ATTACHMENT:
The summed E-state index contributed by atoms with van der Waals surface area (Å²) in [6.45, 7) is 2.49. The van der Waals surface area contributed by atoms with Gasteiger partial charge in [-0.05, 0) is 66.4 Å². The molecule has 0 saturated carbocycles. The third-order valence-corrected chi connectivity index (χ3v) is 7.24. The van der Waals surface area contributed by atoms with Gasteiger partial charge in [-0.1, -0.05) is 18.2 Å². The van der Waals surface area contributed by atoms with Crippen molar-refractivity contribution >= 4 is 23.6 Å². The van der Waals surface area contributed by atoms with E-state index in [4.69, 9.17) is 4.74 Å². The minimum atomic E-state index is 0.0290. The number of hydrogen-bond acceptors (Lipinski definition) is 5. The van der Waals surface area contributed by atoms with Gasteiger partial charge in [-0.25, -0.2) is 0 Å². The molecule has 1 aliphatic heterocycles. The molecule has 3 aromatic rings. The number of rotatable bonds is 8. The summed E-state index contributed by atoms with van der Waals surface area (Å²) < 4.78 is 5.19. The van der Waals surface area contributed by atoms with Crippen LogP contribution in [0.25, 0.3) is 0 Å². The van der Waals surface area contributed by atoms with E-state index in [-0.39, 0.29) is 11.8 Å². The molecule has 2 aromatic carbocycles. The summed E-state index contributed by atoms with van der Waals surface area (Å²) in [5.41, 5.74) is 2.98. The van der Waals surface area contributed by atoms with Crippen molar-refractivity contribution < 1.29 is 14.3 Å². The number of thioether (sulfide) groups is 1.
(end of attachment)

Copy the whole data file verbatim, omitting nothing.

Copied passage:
The summed E-state index contributed by atoms with van der Waals surface area (Å²) in [6.45, 7) is 2.49. The van der Waals surface area contributed by atoms with Gasteiger partial charge in [-0.05, 0) is 66.4 Å². The molecule has 0 saturated carbocycles. The third-order valence-corrected chi connectivity index (χ3v) is 7.24. The van der Waals surface area contributed by atoms with Gasteiger partial charge in [-0.1, -0.05) is 18.2 Å². The van der Waals surface area contributed by atoms with Crippen molar-refractivity contribution >= 4 is 23.6 Å². The van der Waals surface area contributed by atoms with E-state index in [4.69, 9.17) is 4.74 Å². The minimum atomic E-state index is 0.0290. The number of hydrogen-bond acceptors (Lipinski definition) is 5. The van der Waals surface area contributed by atoms with Gasteiger partial charge in [-0.25, -0.2) is 0 Å². The molecule has 1 aliphatic heterocycles. The molecule has 3 aromatic rings. The number of rotatable bonds is 8. The summed E-state index contributed by atoms with van der Waals surface area (Å²) < 4.78 is 5.19. The van der Waals surface area contributed by atoms with Crippen LogP contribution in [0.25, 0.3) is 0 Å². The van der Waals surface area contributed by atoms with E-state index in [-0.39, 0.29) is 11.8 Å². The molecule has 2 aromatic carbocycles. The summed E-state index contributed by atoms with van der Waals surface area (Å²) in [5.41, 5.74) is 2.98. The van der Waals surface area contributed by atoms with Crippen molar-refractivity contribution < 1.29 is 14.3 Å². The number of thioether (sulfide) groups is 1.